A tale of lost love and a tragic death haunts the town of Elmore in northern Ohio as the headless ghost of a motorcycle rider allegedly revisits the scene of his long-ago heartbreak at a bridge here each March.
The story begins with the promise of a young woman that she would wait for her soldier boyfriend and marry him upon his return from fighting overseas during World War I.
The soldier returned to the United States a year later and eagerly sped home to Elmore after purchasing a brand new Indian-brand motorcycle for the last leg of his trip.
He wanted to surprise his girlfriend with his return, so he cut his motorcycle engine as he neared the farm house late in the evening where his girlfriend lived with her parents.
The young man spotted his girlfriend working in the kitchen through an open window as he quietly rolled the bike towards her house. He got off of the bike, snuck into the house and embraced her from behind, expecting a romantic reunion with his true love.
He got a completely different reaction.
The startled woman became even more alarmed as she realized who now stood beside her and screamed.
She thought her youthful love had perished in the war, and the engagement ring on her left hand told the soldier that his love had accepted a proposal to marry someone else.
The heartbroken soldier didn't say a word before fleeing to mount his motorcycle and speed away through the night.
He didn't get far.
He lost control of his motorcycle and locals soon found his body lying alongside a nearby bridge...near his severed head.
Some details get changed and lost through time and repeated retelling of the tale, but that's the basic story I remember hearing before visiting the supposed location of the tragic story.
This spot in northern Ohio farmland looked quiet and serene when we visited last fall, with no sign of the Elmore Rider save a lawn sign at a house near the bridge warning motorists to watch for motorcycles. The bridge itself didn't look particularly treacherous to us, either.
I hear it becomes a different scene on days like Halloween and on March 21, the supposed anniversary of the accident, when crowds of curious folks can gather along the country road hoping for a glimpse or hint of the famous ghost.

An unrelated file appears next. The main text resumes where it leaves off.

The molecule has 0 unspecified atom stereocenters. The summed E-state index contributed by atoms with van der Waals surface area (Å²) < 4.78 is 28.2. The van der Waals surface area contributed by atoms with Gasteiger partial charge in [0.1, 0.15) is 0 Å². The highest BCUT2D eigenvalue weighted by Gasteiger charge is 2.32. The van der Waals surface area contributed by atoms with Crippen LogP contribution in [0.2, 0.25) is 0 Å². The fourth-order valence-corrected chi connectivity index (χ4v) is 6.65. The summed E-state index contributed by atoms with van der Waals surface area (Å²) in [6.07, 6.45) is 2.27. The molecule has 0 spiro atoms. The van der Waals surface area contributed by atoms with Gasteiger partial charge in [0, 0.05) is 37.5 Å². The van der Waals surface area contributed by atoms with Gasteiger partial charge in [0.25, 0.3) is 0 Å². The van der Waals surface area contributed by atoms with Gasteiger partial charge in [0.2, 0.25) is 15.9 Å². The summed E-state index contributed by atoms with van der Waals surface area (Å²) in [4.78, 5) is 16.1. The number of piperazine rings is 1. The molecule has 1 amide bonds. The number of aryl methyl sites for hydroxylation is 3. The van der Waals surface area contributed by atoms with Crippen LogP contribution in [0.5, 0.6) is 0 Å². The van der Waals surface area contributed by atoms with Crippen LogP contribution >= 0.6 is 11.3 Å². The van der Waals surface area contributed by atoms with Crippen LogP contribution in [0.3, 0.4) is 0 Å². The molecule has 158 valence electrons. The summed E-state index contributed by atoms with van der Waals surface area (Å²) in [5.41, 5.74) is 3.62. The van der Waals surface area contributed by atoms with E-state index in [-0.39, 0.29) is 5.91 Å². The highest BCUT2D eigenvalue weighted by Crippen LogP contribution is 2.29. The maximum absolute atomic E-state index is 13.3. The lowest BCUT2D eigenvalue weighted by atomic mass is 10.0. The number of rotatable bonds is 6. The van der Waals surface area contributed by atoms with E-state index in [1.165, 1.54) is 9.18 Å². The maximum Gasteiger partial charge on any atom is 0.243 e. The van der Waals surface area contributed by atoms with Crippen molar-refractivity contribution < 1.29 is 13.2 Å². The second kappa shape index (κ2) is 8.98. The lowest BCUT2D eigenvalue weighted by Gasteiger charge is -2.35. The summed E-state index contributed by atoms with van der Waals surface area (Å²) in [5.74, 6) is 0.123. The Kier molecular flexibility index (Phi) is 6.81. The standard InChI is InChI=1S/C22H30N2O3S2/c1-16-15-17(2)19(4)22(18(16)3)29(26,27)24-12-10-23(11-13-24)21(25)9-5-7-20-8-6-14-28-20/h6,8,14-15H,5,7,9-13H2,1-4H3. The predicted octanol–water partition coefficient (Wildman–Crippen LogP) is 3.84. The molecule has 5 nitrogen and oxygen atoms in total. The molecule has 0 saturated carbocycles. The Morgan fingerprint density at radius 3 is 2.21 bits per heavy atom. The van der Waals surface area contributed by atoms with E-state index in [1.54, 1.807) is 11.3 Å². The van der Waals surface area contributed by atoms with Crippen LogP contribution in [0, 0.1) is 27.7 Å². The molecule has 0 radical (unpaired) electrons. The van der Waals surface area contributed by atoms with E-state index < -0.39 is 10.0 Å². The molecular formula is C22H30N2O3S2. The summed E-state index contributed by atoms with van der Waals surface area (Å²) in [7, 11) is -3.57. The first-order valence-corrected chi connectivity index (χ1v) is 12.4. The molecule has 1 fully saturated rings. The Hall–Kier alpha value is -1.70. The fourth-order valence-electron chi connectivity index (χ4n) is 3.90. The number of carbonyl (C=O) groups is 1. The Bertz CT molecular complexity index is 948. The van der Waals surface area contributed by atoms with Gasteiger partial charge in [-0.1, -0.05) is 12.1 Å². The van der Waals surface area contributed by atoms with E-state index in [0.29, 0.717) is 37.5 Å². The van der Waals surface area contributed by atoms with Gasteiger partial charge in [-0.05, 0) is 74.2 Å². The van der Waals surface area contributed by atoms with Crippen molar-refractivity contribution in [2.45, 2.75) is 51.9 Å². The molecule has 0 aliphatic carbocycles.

Many visitors re-enact some version of a ritual involving honking their horns and flashing the lights on their cars said to bring the ghostly motorcyclist to repeat his death ride before disappearing again into the mists of time.
Reports of blinding lights approaching the bridge and eerie sounds abound as evidence of the ghost's existence, but there is no evidence that I could uncover that this story and accident actually happened.
The story has been around at least 40 or 50 years, but no one has uncovered an obituary, newspaper clipping or contemporary account confirming the details of the story.
Ghost hunters, folklorists and others also occasionally seek out evidence of the story with mixed results.
It's also difficult to find detailed instructions for locating the site because some local residents and officials want to discourage noisy curiosity seekers from gathering in the area or obstructing traffic.
We found the spot fairly quickly as the first part of a two-stage geocache that ultimately led to a cache hidden in a cemetery a few miles away.
The bridge spans Muddy Creek, a branch of the Portage River a few miles southeast of Elmore and about 30 minutes from Toledo.
The road here is in a slight valley, and the bridge isn't particularly high.
What did the site look like in the 1910s? Did large ditches on either side of the road meant to help drain water from The Black Swamp area or lack of guardrails along the bridge create a more deadly situation for the speeding motorcyclist?
Do more modern changes like road resurfacing or replacing the old metal grating bridge deck just a few years ago make the site even more benign now?
We may never really know the answers to these, and other, questions, but I think The Legend of the Elmore Rider will live on for many years to come.
Want to learn more about Elmore, Ohio? Check out Elmore and Genoa by Jennifer Fording.
© Dominique King 2014 All rights reserved